"There's a lot to digest in the new trade agreement that the United States, Mexico and Canada finalised in deadline-beating fashion on Sunday," says Jim Tankersley in the New York Times. Apart from the "cosmetic" change of rebranding Nafta as USMCA (United States-Canada-Mexico-Agreement) there are several "major adjustments in several key areas of the countries' trading relationships".
These include new rules meant to incentivise production of cars and trucks in countries that pay higher wages and "reduced barriers for American dairy farmers to sell cheese, milk and other products to Canada". A controversial provision allowing firms to sue governments for adverse policies has been scrapped, but a trade disputes body will stay.
More relief than satisfaction
"The new deal's main virtue is that it stows one of Donald Trump's main protectionist wrecking balls," says the Wall Street Journal. However, this is "more relief than vindication" since the new deal "strips protections against predatory government behaviour for most foreign investors".
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It also "takes a giant step toward politically managed trade by imposing new rules of origin and labor regulations". For example, the measures "will add costs and complexity to building cars on the continent, and make the final products less competitive world-wide", potentially driving production away from North America.
It's true that "the agreement is generally the worse for these revisions", says the Financial Times. But "severe damage has been averted". The rules of origin regulations will "will hamper but probably not severely damage automakers' operations". And Canada "managed to retain a prized dispute settlement process that it has successfully used in the past to restrain the excessive US use of antidumping and anti-subsidy duties, particularly against its lumber exports". While Trump threatened "to change fundamentally or to destroy" Nafta, it has "suffered neither of those two fates".
Allies know Trump can't be trusted
Despite the agreement, several issues remain outstanding, says Keith Johnson in Foreign Policy. For example, "the United States will continue to slap tariffs on Canadian and Mexican steel and aluminum even though the Trump administration said those tariffs were meant to pressure both countries into reaching a comprehensive agreement". Ironically, the deal might also encourage more protectionism on third countries since "the only way to put teeth into the revised Nafta's auto rules is to levy huge tariffs on cars and car parts from other countries".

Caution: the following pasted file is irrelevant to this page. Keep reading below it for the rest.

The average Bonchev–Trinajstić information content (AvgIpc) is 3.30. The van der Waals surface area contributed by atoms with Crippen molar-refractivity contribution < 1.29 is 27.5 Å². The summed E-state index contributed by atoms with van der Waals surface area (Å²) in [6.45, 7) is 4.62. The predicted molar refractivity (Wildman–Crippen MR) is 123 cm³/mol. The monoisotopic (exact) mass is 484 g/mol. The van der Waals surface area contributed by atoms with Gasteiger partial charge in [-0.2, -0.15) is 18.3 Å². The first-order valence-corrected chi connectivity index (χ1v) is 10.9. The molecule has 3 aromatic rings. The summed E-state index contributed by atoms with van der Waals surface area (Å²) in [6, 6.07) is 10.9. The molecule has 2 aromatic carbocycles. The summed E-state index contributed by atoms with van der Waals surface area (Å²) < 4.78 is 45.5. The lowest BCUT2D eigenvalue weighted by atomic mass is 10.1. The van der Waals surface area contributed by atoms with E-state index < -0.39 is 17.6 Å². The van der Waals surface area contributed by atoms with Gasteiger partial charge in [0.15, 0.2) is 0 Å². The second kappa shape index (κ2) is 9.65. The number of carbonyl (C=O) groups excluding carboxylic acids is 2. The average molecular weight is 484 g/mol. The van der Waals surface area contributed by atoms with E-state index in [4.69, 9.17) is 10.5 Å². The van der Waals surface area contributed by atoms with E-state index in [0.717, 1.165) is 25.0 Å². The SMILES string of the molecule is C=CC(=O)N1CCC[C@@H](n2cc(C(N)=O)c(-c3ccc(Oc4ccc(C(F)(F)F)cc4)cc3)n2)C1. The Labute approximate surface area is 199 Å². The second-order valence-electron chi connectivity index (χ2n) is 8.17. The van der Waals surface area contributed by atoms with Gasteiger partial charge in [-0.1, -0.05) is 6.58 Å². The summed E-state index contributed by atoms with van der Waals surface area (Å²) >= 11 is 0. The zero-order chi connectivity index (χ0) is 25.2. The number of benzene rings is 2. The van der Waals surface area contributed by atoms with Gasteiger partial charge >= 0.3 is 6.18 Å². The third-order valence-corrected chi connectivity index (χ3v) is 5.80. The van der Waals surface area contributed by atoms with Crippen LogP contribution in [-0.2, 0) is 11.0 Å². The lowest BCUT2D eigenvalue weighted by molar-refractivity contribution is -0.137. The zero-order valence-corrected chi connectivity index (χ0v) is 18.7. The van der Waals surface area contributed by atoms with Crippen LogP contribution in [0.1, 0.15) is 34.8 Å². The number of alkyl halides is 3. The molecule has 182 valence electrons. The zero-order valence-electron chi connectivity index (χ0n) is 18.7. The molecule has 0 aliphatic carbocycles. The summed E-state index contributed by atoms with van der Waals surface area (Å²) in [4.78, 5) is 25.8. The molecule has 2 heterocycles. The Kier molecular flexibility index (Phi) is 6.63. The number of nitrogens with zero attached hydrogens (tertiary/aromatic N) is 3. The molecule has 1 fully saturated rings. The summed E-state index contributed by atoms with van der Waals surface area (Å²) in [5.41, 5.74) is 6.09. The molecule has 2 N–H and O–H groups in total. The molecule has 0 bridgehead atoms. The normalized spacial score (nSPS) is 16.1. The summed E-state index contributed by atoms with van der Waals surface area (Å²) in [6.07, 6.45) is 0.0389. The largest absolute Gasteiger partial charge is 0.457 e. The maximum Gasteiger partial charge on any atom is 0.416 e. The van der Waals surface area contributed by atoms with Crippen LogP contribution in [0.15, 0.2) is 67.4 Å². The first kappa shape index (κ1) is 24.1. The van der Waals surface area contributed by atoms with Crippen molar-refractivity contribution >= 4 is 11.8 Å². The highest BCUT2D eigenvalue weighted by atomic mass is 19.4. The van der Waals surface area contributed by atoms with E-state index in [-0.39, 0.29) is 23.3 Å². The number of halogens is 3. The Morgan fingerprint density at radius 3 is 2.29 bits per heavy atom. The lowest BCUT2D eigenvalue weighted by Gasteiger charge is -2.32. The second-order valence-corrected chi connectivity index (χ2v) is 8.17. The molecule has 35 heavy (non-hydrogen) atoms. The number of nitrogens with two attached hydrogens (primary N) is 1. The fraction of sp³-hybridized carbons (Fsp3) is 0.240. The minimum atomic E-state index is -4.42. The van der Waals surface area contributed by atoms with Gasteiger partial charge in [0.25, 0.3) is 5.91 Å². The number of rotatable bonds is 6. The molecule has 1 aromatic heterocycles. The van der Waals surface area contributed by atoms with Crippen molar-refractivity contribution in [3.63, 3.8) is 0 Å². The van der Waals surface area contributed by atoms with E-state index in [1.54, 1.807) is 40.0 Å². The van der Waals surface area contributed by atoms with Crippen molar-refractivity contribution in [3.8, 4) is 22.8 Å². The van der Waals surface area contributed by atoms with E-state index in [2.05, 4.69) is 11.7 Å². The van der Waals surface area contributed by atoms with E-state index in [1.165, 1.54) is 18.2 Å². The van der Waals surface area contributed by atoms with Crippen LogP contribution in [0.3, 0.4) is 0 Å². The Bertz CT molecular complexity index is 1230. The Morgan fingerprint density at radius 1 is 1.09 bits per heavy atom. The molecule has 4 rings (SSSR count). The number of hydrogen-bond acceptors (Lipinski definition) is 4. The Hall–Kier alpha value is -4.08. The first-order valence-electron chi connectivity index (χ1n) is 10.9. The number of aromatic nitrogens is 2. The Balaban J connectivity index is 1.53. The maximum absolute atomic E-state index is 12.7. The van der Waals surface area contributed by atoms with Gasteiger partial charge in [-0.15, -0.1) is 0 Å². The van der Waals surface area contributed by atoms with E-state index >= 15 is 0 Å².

And the deal may come too late to undo the damage caused by Trump's "aggressive and unruly posturing", says Bloomberg. The whole episode "has sent the message that he disdains alliances, sees the world in zero-sum terms, and cannot be trusted". This is counterproductive because "in coming to terms with China on trade and other issue the US will need the support of its allies". Overall, "the main result of his sound and fury over Nafta is diminished US sway in the world".
Matthew graduated from the University of Durham in 2004; he then gained an MSc, followed by a PhD at the London School of Economics.
He has previously written for a wide range of publications, including the Guardian and the Economist, and also helped to run a newsletter on terrorism. He has spent time at Lehman Brothers, Citigroup and the consultancy Lombard Street Research.
Matthew is the author of Superinvestors: Lessons from the greatest investors in history, published by Harriman House, which has been translated into several languages. His second book, Investing Explained: The Accessible Guide to Building an Investment Portfolio, is published by Kogan Page.
As senior writer, he writes the shares and politics & economics pages, as well as weekly Blowing It and Great Frauds in History columns He also writes a fortnightly reviews page and trading tips, as well as regular cover stories and multi-page investment focus features.
Follow Matthew on Twitter: @DrMatthewPartri
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